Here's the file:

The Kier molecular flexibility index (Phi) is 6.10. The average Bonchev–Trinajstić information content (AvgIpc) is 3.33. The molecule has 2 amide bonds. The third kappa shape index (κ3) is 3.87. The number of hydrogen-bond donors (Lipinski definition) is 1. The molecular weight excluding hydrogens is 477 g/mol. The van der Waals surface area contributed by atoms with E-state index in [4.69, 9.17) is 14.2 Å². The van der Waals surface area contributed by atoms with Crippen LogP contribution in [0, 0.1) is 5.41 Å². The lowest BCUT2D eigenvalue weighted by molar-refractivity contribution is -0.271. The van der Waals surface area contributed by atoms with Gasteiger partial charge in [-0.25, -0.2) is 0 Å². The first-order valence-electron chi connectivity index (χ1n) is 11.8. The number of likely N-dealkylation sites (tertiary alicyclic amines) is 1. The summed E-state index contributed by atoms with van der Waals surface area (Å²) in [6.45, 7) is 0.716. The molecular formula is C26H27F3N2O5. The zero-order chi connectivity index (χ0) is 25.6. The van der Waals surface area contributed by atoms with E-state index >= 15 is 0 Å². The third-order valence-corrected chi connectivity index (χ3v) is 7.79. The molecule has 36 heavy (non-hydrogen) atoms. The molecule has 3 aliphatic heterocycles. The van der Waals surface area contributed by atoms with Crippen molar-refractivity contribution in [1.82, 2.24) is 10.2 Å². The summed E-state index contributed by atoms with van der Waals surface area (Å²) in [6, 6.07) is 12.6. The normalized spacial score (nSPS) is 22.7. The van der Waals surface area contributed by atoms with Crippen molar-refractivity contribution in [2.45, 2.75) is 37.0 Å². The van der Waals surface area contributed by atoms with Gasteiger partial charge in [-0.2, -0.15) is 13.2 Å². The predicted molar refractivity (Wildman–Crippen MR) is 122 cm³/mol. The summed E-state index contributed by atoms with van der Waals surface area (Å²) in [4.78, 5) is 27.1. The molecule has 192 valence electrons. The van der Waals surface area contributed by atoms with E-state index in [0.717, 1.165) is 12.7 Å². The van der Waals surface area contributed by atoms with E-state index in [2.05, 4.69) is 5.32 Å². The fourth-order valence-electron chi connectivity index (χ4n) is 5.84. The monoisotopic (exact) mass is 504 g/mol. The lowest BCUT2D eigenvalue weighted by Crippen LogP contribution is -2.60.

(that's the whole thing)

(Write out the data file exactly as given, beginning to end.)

The Kier molecular flexibility index (Phi) is 6.10. The average Bonchev–Trinajstić information content (AvgIpc) is 3.33. The molecule has 2 amide bonds. The third kappa shape index (κ3) is 3.87. The number of hydrogen-bond donors (Lipinski definition) is 1. The molecular weight excluding hydrogens is 477 g/mol. The van der Waals surface area contributed by atoms with E-state index in [4.69, 9.17) is 14.2 Å². The van der Waals surface area contributed by atoms with Crippen LogP contribution in [0, 0.1) is 5.41 Å². The lowest BCUT2D eigenvalue weighted by molar-refractivity contribution is -0.271. The van der Waals surface area contributed by atoms with Gasteiger partial charge in [-0.25, -0.2) is 0 Å². The first-order valence-electron chi connectivity index (χ1n) is 11.8. The number of likely N-dealkylation sites (tertiary alicyclic amines) is 1. The summed E-state index contributed by atoms with van der Waals surface area (Å²) in [6.45, 7) is 0.716. The molecular formula is C26H27F3N2O5. The zero-order chi connectivity index (χ0) is 25.6. The van der Waals surface area contributed by atoms with E-state index >= 15 is 0 Å². The third-order valence-corrected chi connectivity index (χ3v) is 7.79. The molecule has 36 heavy (non-hydrogen) atoms. The molecule has 3 aliphatic heterocycles. The van der Waals surface area contributed by atoms with Crippen molar-refractivity contribution in [1.82, 2.24) is 10.2 Å². The summed E-state index contributed by atoms with van der Waals surface area (Å²) in [6, 6.07) is 12.6. The normalized spacial score (nSPS) is 22.7. The van der Waals surface area contributed by atoms with Crippen molar-refractivity contribution in [2.45, 2.75) is 37.0 Å². The van der Waals surface area contributed by atoms with Gasteiger partial charge in [-0.2, -0.15) is 13.2 Å². The predicted molar refractivity (Wildman–Crippen MR) is 122 cm³/mol. The summed E-state index contributed by atoms with van der Waals surface area (Å²) in [4.78, 5) is 27.1. The molecule has 192 valence electrons. The van der Waals surface area contributed by atoms with E-state index in [0.717, 1.165) is 12.7 Å². The van der Waals surface area contributed by atoms with E-state index in [2.05, 4.69) is 5.32 Å². The fourth-order valence-electron chi connectivity index (χ4n) is 5.84. The monoisotopic (exact) mass is 504 g/mol. The lowest BCUT2D eigenvalue weighted by Crippen LogP contribution is -2.60.